- Published on Sunday, 08 September 2013 03:07
- Written by MARC NKWAME in Arusha
- Hits: 601
LAKE Victoria, the continent’s largest lake is a legend of its own starting with its position as a multi-nation fresh water body linking three East African countries namely, Kenya, Uganda and Tanzania.
Sometimes referred to as Lake Nyanza, Lake Victoria is the main water reservoir for the River Nile. In Tanzania, however, Lake Victoria is one of the country’s tourist attractions, as it cocoons Rubondo Island.
This week Lake Victoria hatched yet another tourist attraction in the country’s leisure and travel industry. The former Saa Nane game reserve located some distance from Mwanza City was upgraded to become Tanzania’s 16th National Park.
Measuring just 2.2 square kilometres, the lush-green and rocky island has set a new record by becoming the country’s smallest National Park. Ruaha, in Iringa Region tops the bill as the largest, while Serengeti (the second largest) remains the most popular, Saa Nane, on the other hand, has an outstanding feature of its own.
The Tanzania National Parks Authority (TANAPA) plans to use the floating Saa Nane Island as a centre for conservation and wildlife education as it is easily accessible compared to the other remotely located game parks.
“Students and other personalities wanting a glimpse of wildlife management or those who simply want to a weekend gateway will find Saa Nane an ideal destination,” said Mr Paschal Shelutete, the Public Relations Manager at TANAPA. As the tiny island has no roads, it means all tourist activities are undertaken on foot.
In other words keeping fit is another attraction at the rather hilly Saa Nane. In case one feels like changing his or her fortunes, then there is the Bombay Cove, a mysterious and a bit scary cliff which overlooks the lake where one gets a breathtaking view, the cove is believed to have mysterious healing properties.
You could even settle for gazelles, birds and reptiles and a few marine species; “We are going to introduce other species of animals at Saa Nane to boost the wildlife population,” added Mr Shelutete. The Island was named after its previous owner, Mzee Saanane Chawandi a fisherman turned farmer who was later relocateded to another island after compensation to pave way for conservation efforts in the early ‘60s.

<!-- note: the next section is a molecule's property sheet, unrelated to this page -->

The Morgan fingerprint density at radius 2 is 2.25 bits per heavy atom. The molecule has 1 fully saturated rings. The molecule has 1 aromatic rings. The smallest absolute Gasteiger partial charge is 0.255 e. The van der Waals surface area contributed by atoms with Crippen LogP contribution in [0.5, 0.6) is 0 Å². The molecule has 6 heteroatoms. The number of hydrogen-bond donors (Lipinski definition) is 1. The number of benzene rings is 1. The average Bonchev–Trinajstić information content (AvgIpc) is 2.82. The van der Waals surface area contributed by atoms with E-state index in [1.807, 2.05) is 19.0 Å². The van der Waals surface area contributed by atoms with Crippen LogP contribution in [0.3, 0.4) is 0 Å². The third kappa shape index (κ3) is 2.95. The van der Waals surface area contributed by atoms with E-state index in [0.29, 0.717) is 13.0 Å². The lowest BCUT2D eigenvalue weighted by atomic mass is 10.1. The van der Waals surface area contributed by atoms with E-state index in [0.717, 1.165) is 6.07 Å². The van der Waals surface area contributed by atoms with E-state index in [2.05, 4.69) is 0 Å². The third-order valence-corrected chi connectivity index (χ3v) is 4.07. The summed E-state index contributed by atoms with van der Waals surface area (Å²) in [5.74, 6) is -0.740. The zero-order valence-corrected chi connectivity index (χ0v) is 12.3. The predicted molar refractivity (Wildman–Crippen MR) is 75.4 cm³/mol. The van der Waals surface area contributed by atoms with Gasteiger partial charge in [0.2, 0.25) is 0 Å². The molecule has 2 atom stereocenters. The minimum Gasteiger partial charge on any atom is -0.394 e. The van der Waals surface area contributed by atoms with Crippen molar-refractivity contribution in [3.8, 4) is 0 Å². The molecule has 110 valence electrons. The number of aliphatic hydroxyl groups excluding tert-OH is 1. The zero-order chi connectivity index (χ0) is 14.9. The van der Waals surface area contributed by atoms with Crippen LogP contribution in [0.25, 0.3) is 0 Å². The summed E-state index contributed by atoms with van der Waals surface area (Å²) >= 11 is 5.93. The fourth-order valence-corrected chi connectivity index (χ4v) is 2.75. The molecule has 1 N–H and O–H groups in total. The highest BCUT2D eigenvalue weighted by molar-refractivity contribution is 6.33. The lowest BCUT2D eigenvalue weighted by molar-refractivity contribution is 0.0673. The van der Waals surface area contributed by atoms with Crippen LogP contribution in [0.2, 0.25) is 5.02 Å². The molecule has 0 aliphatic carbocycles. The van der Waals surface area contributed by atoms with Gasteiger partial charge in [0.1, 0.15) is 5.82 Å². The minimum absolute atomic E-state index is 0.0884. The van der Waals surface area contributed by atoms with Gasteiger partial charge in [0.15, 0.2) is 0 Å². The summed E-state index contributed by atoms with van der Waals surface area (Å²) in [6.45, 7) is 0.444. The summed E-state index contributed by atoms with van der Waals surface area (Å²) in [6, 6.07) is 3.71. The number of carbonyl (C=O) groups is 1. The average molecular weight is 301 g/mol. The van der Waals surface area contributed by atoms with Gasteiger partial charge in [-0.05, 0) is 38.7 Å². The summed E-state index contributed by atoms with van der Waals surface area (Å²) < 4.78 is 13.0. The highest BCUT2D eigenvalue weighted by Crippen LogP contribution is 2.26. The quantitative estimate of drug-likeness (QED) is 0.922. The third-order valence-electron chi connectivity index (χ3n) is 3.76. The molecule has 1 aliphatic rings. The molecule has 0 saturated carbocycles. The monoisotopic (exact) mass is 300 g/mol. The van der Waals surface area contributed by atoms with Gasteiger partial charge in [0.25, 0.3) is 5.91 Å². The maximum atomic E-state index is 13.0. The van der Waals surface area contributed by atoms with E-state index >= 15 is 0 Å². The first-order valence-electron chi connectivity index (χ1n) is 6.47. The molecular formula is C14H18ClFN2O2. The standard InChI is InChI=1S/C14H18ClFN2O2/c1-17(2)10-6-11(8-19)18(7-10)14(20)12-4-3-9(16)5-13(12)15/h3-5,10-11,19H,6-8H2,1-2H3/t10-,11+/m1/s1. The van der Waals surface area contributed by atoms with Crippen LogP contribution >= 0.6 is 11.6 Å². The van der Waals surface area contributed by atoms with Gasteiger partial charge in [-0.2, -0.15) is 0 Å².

Saa Nane started out in 1964 as the first government owned zoo, cages are still found on the Island, before it was upgraded to a Forest Reserve in 1991. It becomes the second National Park on Lake Victoria after Rubondo Island and coincidentally the wildlife on Rubondo was taken to Saa Nane.
Ms Haika John Bayona, Acting Conservator at Saa Nane National Park explained that the rocky island with its breathtaking scenic settings, natural growth and marine attractions pulls in a number of visitors from Mwanza and the surrounding Lake Zone regions.
Saa Nane Island National Park is a role model to other game parks when it comes to promoting domestic tourism, the Island used to get an average of 250 visitors per month and between 180 and 200 of those were Tanzanians.
After being endorsed, Saa Nane National Park includes two smaller islets namely, Chankende Kubwa and Chankende Ndogo located in the southern part of the main Island, thus increasing the protected area to 2.2 square kilometres including the water which surround the Isles.
TANAPA intends to conserve fish species at Saa Nane. Fishermen in Mwanza may benefit from the development as a section of the Island will serve as a breeding area for fish varieties.